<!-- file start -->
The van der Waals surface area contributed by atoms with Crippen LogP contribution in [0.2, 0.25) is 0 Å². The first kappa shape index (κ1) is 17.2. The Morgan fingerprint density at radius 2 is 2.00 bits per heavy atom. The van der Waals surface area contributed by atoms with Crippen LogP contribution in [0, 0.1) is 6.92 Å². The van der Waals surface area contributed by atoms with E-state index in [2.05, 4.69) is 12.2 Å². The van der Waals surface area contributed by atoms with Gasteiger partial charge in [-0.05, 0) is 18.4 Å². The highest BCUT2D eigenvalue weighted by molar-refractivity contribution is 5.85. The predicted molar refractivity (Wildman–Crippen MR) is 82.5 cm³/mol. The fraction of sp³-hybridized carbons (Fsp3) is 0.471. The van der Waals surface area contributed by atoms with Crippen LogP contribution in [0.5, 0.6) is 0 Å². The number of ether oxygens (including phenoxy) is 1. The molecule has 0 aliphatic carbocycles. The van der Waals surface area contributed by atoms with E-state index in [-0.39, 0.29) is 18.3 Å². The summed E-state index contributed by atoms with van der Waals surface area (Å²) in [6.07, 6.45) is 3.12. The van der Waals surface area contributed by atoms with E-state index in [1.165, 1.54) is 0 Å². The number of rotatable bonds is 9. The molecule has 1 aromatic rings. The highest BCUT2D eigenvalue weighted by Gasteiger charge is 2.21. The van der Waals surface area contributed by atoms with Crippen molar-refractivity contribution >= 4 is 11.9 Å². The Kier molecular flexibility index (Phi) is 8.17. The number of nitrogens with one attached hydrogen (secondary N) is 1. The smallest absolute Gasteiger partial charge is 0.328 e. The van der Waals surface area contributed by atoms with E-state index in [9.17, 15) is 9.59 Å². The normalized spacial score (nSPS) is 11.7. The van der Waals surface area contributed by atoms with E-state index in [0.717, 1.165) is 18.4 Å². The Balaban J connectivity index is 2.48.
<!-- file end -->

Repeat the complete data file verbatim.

The van der Waals surface area contributed by atoms with Crippen LogP contribution in [0.2, 0.25) is 0 Å². The first kappa shape index (κ1) is 17.2. The Morgan fingerprint density at radius 2 is 2.00 bits per heavy atom. The van der Waals surface area contributed by atoms with Crippen LogP contribution in [0, 0.1) is 6.92 Å². The van der Waals surface area contributed by atoms with E-state index in [2.05, 4.69) is 12.2 Å². The van der Waals surface area contributed by atoms with Gasteiger partial charge in [-0.05, 0) is 18.4 Å². The highest BCUT2D eigenvalue weighted by molar-refractivity contribution is 5.85. The predicted molar refractivity (Wildman–Crippen MR) is 82.5 cm³/mol. The fraction of sp³-hybridized carbons (Fsp3) is 0.471. The van der Waals surface area contributed by atoms with Crippen LogP contribution in [0.5, 0.6) is 0 Å². The number of ether oxygens (including phenoxy) is 1. The molecule has 0 aliphatic carbocycles. The van der Waals surface area contributed by atoms with E-state index in [-0.39, 0.29) is 18.3 Å². The summed E-state index contributed by atoms with van der Waals surface area (Å²) in [6.07, 6.45) is 3.12. The van der Waals surface area contributed by atoms with E-state index in [1.165, 1.54) is 0 Å². The number of rotatable bonds is 9. The molecule has 1 aromatic rings. The highest BCUT2D eigenvalue weighted by Gasteiger charge is 2.21. The van der Waals surface area contributed by atoms with Crippen molar-refractivity contribution >= 4 is 11.9 Å². The Kier molecular flexibility index (Phi) is 8.17. The number of nitrogens with one attached hydrogen (secondary N) is 1. The smallest absolute Gasteiger partial charge is 0.328 e. The van der Waals surface area contributed by atoms with E-state index in [9.17, 15) is 9.59 Å². The normalized spacial score (nSPS) is 11.7. The van der Waals surface area contributed by atoms with E-state index in [0.717, 1.165) is 18.4 Å². The Balaban J connectivity index is 2.48.